What is Bamboo Spine?
Bamboo spine is a complication of ankylosing spondylitis, which is a chronic inflammatory condition. People with a bamboo spine have the spine fused into a long bone.
Adults have 24 vertebrae from the neck to the lower back. These are present one on top of the other and are known as the spinal column. Usually, the bones move independently and are flexible. In the bamboo spine as the bones fuse they get rigid and movement gets difficult.
This condition can lead to symptoms that worsen over time. The symptoms include:
- Difficulty with movement
- Back pain
- Reduced flexibility
A bamboo spine is different from a healthy spine as it is much less flexible. A healthy spine has a slight S shape that helps in withstanding pressure and distributing body weight evenly. The bamboo spine makes the vertebrae more vulnerable to stress and spinal fractures.
Causes of Bamboo Spine
The bamboo spine develops as a result of calcification. In ankylosing spondylitis, the tissues connected to the bones and ligaments get inflamed repeatedly. This leads to scarring and the formation of extra bone. This extra bone fuses the vertebra joining them. This prevents the movement of vertebrae independently. This gradually affects a large portion of the spine and is termed as bamboo spine.
Bamboo spine is a complication of ankylosing spondylitis. Why ankylosing spondylitis occurs is not clear. However, it is believed that a genetic marker, HLA-B27 present in those with ankylosing spondylitis increases the risk. Scientists think that 9-10% of people with ankylosing spondylitis have this genetic marker.(1) Also, more than 60 other genes have links to ankylosing spondylitis.(2) These include:
- ERAP 1
Diagnosis of Bamboo Spine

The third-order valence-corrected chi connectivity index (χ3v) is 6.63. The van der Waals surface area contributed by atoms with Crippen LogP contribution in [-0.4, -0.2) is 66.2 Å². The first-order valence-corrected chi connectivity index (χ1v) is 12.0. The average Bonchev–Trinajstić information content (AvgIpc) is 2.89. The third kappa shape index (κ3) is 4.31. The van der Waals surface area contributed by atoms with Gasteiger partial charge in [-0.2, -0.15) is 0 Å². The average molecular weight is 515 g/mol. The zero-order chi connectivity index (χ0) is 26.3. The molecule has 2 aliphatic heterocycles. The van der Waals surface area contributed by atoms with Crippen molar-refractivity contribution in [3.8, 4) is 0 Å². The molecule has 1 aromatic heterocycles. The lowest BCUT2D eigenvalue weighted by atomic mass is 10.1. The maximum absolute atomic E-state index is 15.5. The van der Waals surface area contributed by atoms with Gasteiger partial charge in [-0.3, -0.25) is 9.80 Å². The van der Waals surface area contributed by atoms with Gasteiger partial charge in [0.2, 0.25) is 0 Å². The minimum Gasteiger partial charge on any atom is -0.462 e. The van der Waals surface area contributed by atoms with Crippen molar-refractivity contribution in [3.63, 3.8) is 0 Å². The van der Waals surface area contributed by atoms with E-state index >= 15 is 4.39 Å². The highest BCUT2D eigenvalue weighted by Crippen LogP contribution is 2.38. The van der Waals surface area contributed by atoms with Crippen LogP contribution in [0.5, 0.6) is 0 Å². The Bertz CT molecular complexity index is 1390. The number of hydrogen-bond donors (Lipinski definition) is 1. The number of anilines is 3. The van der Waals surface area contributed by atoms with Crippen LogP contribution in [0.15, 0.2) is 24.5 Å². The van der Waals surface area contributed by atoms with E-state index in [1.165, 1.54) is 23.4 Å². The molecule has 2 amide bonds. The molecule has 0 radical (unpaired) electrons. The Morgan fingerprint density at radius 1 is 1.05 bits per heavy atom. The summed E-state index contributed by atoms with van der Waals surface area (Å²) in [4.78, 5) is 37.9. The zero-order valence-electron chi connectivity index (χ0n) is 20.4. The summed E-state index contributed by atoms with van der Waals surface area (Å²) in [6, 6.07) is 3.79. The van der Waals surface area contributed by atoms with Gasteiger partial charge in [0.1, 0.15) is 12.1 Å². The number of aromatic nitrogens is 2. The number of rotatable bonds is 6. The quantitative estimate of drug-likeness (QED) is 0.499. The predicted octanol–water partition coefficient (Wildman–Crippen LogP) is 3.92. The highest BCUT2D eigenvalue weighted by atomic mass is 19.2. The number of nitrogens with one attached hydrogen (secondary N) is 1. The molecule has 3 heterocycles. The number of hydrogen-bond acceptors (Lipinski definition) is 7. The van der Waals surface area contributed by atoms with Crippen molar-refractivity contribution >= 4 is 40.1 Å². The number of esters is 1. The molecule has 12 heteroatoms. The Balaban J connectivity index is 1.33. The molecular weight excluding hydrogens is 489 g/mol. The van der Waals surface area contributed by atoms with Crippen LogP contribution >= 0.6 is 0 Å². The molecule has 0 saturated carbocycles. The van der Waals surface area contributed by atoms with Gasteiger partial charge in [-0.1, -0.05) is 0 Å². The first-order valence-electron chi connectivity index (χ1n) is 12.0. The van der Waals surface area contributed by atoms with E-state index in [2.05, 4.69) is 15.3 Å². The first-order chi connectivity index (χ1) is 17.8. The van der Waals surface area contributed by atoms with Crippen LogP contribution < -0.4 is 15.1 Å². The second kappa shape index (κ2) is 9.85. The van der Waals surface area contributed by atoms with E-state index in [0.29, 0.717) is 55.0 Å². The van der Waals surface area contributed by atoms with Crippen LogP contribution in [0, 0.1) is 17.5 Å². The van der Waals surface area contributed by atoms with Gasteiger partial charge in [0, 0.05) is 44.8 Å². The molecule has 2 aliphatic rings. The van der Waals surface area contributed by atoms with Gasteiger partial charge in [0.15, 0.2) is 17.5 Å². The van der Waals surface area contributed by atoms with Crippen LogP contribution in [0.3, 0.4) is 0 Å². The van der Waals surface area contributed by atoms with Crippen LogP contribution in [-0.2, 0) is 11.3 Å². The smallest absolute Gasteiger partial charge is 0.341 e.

A physical examination is done to check the flexibility of the spine. As the bamboo spine affects the way a chest expands, the doctor may ask the person to take deep breaths and compare chest expansion to the normal one. The doctor may take the medical history and ask questions to identify symptoms of ankylosing spondylitis. If any evidence f bamboo spine or ankylosing spondylitis is detected X-ray and MRI scans are recommended.
Treatment of Bamboo Spine
According to the Spondylitis American Association, the treatment of ankylosing spondylosis include:
- Physical therapy that may help in increasing strength and flexibility
- Nonsteroidal anti-inflammatory drugs that can reduce pain, inflammation, and stiffness
- Heat and cold therapy
Surgery is recommended if the pain is severe or if someone is not able to hold their head up or eat and drink due to stiffness of the spine. Surgery is also recommended in case of an unstable spinal fracture.
The procedures involved in the surgery are:
Spine Osteotomy: This involves opening and straightening of the vertebrae. Rods may be inserted to fuse the remaining bones in a better position with a procedure called spinal fusion.
Laminectomy: In this procedure, a part of the spine known as the lamina is removed to create space for the spine to straighten.
Hip Replacement: This procedure involved removing the entire hip joint and replacing a prosthetic hip. Those with long-time ankylosing spondylosis are more in need of hip replacement.
- Bisphosphonates that help in maintaining bone density
- Selective estrogen receptors modulators that help in maintaining bone density and reducing the risk of fractures
- Parathyroid hormones that help in stimulating the production of new bone cells
Bamboo spine is a complication of ankylosing spondylosis, which involves fusion of the spine bones affecting its shape and flexibility. This makes the spine fragile and also reduces its movement. Early treatment of ankylosing spondylolysis can be helpful in preventing its occurrence.
People with the bamboo spine can go ahead with surgery or physical therapy to reduce the symptoms and improve their quality of life.